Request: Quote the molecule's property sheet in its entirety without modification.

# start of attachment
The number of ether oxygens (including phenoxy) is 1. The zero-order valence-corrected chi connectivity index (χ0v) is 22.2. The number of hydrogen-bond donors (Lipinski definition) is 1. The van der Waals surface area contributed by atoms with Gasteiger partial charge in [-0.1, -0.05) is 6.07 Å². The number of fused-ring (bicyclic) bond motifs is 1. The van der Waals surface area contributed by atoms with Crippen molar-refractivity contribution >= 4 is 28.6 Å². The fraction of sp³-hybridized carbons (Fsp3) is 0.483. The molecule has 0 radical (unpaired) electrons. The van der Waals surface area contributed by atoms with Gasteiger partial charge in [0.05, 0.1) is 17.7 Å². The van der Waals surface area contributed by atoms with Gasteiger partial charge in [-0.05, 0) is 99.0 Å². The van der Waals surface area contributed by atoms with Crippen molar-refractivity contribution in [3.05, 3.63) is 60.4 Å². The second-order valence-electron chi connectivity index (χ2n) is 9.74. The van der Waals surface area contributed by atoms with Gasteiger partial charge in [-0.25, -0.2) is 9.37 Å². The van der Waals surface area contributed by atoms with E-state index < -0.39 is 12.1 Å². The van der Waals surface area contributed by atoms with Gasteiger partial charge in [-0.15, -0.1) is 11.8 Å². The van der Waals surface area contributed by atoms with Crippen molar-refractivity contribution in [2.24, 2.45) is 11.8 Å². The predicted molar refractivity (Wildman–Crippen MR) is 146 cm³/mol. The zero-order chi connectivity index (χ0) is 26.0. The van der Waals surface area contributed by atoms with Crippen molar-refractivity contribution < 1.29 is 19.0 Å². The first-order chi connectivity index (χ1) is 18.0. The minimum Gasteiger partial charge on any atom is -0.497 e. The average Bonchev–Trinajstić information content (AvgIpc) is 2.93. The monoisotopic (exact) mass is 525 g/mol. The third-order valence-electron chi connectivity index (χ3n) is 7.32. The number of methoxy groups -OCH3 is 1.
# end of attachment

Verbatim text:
The number of ether oxygens (including phenoxy) is 1. The zero-order valence-corrected chi connectivity index (χ0v) is 22.2. The number of hydrogen-bond donors (Lipinski definition) is 1. The van der Waals surface area contributed by atoms with Gasteiger partial charge in [-0.1, -0.05) is 6.07 Å². The number of fused-ring (bicyclic) bond motifs is 1. The van der Waals surface area contributed by atoms with Crippen molar-refractivity contribution >= 4 is 28.6 Å². The fraction of sp³-hybridized carbons (Fsp3) is 0.483. The molecule has 0 radical (unpaired) electrons. The van der Waals surface area contributed by atoms with Gasteiger partial charge in [0.05, 0.1) is 17.7 Å². The van der Waals surface area contributed by atoms with Gasteiger partial charge in [-0.05, 0) is 99.0 Å². The van der Waals surface area contributed by atoms with Crippen molar-refractivity contribution in [3.05, 3.63) is 60.4 Å². The second-order valence-electron chi connectivity index (χ2n) is 9.74. The van der Waals surface area contributed by atoms with Gasteiger partial charge in [-0.25, -0.2) is 9.37 Å². The van der Waals surface area contributed by atoms with E-state index < -0.39 is 12.1 Å². The van der Waals surface area contributed by atoms with Gasteiger partial charge in [-0.15, -0.1) is 11.8 Å². The van der Waals surface area contributed by atoms with Crippen molar-refractivity contribution in [2.24, 2.45) is 11.8 Å². The predicted molar refractivity (Wildman–Crippen MR) is 146 cm³/mol. The zero-order chi connectivity index (χ0) is 26.0. The van der Waals surface area contributed by atoms with Crippen molar-refractivity contribution < 1.29 is 19.0 Å². The first-order chi connectivity index (χ1) is 18.0. The minimum Gasteiger partial charge on any atom is -0.497 e. The average Bonchev–Trinajstić information content (AvgIpc) is 2.93. The monoisotopic (exact) mass is 525 g/mol. The third-order valence-electron chi connectivity index (χ3n) is 7.32. The number of methoxy groups -OCH3 is 1.